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Old 05-13-2012, 08:04 AM   #31
Bill_Z
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patterns

Vulfy: Thanks for the pattern. This is what I've been looking for, in addition to Motoman's pattern. I have started to catalog these patterns for future use. I rode Motoman's pattern, I call #1, yesterday. I went out at 2:00 pm with a plan to ride at a county high school that I've practiced at before. Turned out that lost had degraded in the intervening years since I'd ridden there last. I could have swept the entire lot, but choose to move to another school. That lot is for parking, but was designed for the local marching band. Actually, although striped, there are so many numbers painted on the lot for the marching band, I can't imagine how then know where to stand. What looks like debris or dirt in the lot are actually numbers, little white, blue, green, and red numbers for placement. In the picture below I have not placed my markers yet and I am standing on the band directors stand.

When I laid Motoman's pattern, initially, I used his dimensions at 100', but quickly reduced it to 50', to facilitate more turning and less accelerating and braking. In retrospect, I can understand the purpose of the distance, but I was bored riding that far, cone to cone, for the turns where I needed practice. After running that pattern for about twenty minutes, I picked up my markers, I used halved tennis balls instead of cones, and used the lot stripes to practice my turns by staying inside the lines of two parking spaces. I found it helpful to turn from one lane of parking spaces across to a second lane of parking spaces. I was blessed with a lot that was huge and clean. Actually, this school has four different lots.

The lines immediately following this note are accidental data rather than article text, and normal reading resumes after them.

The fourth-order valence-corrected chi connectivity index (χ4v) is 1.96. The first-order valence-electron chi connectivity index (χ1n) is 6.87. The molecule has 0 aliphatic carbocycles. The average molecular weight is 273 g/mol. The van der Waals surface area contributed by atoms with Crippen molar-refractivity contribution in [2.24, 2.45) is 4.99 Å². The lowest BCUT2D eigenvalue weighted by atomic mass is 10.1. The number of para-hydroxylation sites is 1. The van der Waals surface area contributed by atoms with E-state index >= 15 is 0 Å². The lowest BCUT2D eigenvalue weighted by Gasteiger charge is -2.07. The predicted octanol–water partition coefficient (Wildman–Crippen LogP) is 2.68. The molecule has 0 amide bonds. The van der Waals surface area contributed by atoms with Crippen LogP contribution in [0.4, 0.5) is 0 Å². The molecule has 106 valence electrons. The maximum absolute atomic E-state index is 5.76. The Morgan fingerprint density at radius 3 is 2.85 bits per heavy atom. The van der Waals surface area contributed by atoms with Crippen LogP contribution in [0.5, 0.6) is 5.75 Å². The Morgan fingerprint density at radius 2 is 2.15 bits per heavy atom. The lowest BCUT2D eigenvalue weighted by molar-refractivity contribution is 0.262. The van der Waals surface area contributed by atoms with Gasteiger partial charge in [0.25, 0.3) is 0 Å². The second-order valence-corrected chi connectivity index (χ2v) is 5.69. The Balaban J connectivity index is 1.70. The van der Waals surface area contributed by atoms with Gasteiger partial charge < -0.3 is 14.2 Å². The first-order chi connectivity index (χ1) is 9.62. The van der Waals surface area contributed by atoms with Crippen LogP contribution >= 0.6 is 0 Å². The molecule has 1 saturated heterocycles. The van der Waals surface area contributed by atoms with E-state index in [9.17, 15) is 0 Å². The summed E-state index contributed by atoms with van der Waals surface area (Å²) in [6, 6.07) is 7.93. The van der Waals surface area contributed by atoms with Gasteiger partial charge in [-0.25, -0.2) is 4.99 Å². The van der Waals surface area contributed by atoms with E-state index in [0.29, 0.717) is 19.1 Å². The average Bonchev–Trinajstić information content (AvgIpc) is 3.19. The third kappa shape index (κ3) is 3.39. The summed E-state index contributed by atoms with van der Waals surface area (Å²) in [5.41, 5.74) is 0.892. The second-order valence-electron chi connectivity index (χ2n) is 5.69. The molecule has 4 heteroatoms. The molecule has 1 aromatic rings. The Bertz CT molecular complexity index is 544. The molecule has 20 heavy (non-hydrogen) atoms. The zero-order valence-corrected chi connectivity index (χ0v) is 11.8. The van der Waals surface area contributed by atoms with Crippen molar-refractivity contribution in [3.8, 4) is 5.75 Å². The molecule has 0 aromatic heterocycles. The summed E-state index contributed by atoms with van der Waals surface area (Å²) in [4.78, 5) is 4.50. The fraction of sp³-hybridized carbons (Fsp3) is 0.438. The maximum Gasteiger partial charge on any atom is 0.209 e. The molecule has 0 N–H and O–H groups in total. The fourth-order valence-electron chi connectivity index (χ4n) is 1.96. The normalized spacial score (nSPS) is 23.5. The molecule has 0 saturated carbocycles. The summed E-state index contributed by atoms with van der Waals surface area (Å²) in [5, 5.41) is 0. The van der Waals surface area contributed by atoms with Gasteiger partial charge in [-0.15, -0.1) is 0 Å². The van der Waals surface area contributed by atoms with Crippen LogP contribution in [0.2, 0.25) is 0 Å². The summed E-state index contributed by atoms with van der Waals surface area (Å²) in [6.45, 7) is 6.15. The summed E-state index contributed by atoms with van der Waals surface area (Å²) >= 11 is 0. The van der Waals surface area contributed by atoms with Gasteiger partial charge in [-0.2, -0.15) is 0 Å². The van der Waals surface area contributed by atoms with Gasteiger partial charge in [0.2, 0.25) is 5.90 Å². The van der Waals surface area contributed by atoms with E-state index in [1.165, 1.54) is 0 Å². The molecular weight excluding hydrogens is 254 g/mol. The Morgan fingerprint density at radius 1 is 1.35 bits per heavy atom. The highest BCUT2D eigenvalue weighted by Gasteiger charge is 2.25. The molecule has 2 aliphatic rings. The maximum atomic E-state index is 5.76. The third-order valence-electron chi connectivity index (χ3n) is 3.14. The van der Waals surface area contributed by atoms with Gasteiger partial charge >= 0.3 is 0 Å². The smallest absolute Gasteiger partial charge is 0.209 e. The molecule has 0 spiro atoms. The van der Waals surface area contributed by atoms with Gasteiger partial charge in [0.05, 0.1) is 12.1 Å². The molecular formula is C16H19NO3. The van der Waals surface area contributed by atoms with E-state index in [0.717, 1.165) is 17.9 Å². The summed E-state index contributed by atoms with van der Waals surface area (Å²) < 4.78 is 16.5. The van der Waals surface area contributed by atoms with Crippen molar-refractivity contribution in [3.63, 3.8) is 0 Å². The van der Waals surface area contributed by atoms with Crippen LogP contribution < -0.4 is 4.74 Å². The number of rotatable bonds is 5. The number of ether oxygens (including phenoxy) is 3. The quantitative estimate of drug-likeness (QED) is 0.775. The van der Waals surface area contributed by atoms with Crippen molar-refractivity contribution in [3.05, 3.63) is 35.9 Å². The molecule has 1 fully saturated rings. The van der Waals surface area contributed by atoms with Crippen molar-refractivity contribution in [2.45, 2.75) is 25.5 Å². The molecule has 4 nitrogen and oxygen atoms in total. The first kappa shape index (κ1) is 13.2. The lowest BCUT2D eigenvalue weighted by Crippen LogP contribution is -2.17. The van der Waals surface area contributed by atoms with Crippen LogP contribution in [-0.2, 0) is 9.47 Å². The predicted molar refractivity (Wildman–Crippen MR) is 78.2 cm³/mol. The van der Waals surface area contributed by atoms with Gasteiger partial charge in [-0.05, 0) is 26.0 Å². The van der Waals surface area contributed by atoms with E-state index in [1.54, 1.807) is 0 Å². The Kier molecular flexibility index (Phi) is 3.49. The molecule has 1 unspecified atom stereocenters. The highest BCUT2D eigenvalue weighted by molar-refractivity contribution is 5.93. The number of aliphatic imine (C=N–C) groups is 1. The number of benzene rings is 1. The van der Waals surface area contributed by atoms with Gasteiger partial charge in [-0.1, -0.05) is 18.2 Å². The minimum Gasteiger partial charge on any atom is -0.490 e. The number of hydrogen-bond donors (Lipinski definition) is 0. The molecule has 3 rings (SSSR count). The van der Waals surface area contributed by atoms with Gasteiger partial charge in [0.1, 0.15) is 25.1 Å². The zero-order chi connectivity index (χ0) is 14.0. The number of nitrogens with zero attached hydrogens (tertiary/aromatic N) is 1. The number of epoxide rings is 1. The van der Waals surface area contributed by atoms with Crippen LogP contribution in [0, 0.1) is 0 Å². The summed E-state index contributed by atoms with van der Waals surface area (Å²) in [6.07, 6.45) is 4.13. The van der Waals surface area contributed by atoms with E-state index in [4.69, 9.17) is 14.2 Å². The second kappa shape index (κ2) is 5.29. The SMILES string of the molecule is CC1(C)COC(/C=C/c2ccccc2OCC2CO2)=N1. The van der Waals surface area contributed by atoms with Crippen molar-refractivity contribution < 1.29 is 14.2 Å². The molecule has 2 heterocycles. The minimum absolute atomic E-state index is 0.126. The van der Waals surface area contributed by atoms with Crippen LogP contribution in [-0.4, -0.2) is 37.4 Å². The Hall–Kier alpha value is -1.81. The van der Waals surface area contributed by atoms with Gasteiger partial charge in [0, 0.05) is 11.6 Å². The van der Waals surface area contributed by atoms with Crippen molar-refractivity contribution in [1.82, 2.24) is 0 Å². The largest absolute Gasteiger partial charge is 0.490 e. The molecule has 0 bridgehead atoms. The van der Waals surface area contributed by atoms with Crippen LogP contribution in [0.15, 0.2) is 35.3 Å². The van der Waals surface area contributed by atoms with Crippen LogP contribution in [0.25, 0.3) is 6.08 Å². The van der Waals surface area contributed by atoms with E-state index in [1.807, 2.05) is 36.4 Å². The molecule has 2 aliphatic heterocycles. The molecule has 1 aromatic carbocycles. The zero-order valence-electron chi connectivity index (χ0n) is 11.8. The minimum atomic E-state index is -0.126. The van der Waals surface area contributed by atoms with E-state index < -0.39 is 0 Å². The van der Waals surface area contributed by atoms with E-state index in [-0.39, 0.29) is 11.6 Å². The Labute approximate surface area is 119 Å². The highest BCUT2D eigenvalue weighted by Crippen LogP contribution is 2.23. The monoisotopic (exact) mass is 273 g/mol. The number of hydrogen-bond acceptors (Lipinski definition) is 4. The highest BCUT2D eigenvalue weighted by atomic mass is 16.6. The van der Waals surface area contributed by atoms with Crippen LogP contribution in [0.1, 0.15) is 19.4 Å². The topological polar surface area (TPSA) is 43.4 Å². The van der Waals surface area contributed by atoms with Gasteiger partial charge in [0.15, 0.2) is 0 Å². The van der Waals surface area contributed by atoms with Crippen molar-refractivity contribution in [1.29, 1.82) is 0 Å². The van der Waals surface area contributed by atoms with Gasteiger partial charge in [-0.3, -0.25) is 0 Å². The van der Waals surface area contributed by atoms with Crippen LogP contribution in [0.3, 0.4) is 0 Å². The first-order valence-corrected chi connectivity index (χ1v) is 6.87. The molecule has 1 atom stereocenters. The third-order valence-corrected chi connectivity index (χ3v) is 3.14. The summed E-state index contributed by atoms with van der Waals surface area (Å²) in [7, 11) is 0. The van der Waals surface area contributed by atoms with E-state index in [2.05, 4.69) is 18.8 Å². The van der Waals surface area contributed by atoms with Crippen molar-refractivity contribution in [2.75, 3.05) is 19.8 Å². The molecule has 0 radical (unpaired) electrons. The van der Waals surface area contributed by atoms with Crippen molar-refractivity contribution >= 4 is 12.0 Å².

I am excited about this sport and have decided that it is my newest passion. I wonder what distances you use between cones for the pattern you've posted. Your's is much more technical and I look forward to using that this week.

On a side note: I would like to see this thread continued as a place to share information. I have started a blog for my ride reports: http://kymotogymkhana.blogspot.com
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Old 05-13-2012, 08:16 AM   #32
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In my pattern, the cones for the slalom are about 15 feet apart. So roughly my course is about 45-50 feet long, and just as wide. Record some videos of you riding, its good to evaluate yourself from an outside view after you've done practicing.

P.S.
Here is an interesting video.... keep watching.

http://www.youtube.com/watch?v=Cue-D...ure=plpp_video


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Old 05-13-2012, 08:21 AM   #33
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Vulfy
Sweet pattern. I'm working today but I'm going to go try it tomorrow. Keep posting up patterns guys.
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Old 05-13-2012, 09:24 AM   #34
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One of the most important methods to improve, AND self-assess is to time your runs, or have a buddy to time you. Two or more guys running the course makes it more fun and interesting, you get feedback and coaching - AND you get TRUE assessment of your improvement - TIME.